After an almost fatal heart attack and stroke during his presidency, Dwight Eisenhower was not in the best of health as his two terms came to a close in 1960. Ike’s wife, Mamie, was justifiably concerned about the President’s health.
Oldest man in the White House: In addition, he was more than 70 years old and was the oldest man to occupy the White House until then, having broken the previous record set 100 years earlier with James Buchanan who left the presidency and the nation in shambles two months shy of his 70th birthday.
Mamie muzzles the President: Thus, as the 1960 campaign to elect Ike’s successor geared up, Mamie took an action that may have made the critical difference that put Democratic candidate John F. Kennedy in the White House instead of Eisenhower’s own vice-president, Richard Nixon. She made it known to Nixon’s wife, Pat, early in 1960 that she wanted to limit the President’s exertion during the campaign. Vice-President Nixon went along with not showcasing Eisenhower in the election for the sake of the President’s health. But Ike didn’t know about his wife’s intervention, nor why Nixon was not using him more in the campaign. When Eisenhower finally appeared on the campaign trail with Nixon in mid-October, the polls began to tighten and Nixon slowly closed the gap with Kennedy. Had Nixon used Eisenhower more and earlier in the campaign, the popularity of the President could have very well made the difference and resulted in a Nixon presidency come January 20, 1961.
Why JFK won: In addition to Mamie’s intervention limiting the President’s campaigning for Nixon, there were a variety of other factors that contributed to Kennedy’s razor-thin electoral victory of just 118,574 votes nationwide, all of which raise fascinating “what if” questions:
- Campaign strategy: Kennedy campaigned more strategically than Nixon and focused on key states with large electoral vote tallies, while Nixon fulfilled his vow to campaign in all 50 states, diluting his focus, and depleting his energy.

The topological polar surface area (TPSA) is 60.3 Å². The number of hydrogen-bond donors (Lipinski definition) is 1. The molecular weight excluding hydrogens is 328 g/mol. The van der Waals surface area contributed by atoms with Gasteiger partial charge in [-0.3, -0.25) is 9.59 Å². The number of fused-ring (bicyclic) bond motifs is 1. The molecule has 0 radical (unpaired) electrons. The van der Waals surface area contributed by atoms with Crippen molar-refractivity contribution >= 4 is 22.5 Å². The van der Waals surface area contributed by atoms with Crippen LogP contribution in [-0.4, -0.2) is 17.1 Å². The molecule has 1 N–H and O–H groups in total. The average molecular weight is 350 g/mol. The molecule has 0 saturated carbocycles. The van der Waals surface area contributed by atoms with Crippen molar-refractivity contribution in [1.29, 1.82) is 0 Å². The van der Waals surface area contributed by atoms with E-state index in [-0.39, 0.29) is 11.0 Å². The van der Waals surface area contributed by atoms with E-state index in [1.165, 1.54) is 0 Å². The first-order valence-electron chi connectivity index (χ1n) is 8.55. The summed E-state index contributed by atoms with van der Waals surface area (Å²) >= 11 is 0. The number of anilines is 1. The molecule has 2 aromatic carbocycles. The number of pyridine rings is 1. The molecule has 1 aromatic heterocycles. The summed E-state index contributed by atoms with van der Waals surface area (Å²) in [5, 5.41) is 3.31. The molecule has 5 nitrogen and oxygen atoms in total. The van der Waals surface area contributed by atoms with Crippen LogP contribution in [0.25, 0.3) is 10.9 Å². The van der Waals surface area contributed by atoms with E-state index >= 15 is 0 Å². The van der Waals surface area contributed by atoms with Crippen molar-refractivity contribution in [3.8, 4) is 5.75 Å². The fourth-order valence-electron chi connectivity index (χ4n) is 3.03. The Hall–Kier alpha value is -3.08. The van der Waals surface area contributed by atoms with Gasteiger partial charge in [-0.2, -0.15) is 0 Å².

- Debates: Many political observers note that Nixon’s decision to debate Kennedy gave the young JFK added stature on the national stage, boosting the confidence of voters that he could handle the presidency. To top it off, Nixon simply didn’t look well in the debates, compared to Kennedy’s handsome and youthful face and his confident charisma. Even Nixon’s mother, after the debates, phoned a Nixon assistant to ask her if he was “feeling all right.”
- Electoral fraud: After the November 8, 1960 election, as returns poured in from across the country, there were serious doubts about whether ballot boxes in Chicago and Texas had been stuffed in Kennedy’s favor. In one Texas county, more votes were cast than there were registered voters. In Chicago, “there was a cemetery where the names on the tombstones were registered and voted,” noted Earl Mazo, a New York Herald Tribune reporter. If Illinois and Texas went for Nixon, he would have been elected instead of JFK.
- Nixon’s relationship with Eisenhower: Although Nixon had served as Eisenhower’s vice-president for eight years, their relationship was never a warm one, and Ike always viewed Nixon somewhat warily, going back to the charges of Nixon’s questionable finances that culminated in his famous “Checkers” speech, after which Americans overwhelmingly urged Ike to keep Nixon on the ticket. At an August 24, 1960 press conference, President Eisenhower, in response to a question asking for an example of a major idea of Nixon’s that Eisenhower had adopted, replied “If you give me a week, I might think of one. I don’t remember.” It certainly wasn’t a ringing endorsement of his vice president to succeed him in the White House, and the President’s comment definitely hurt Nixon.
Mike Purdy’s Presidential History Blog
© 2014 by Michael E. Purdy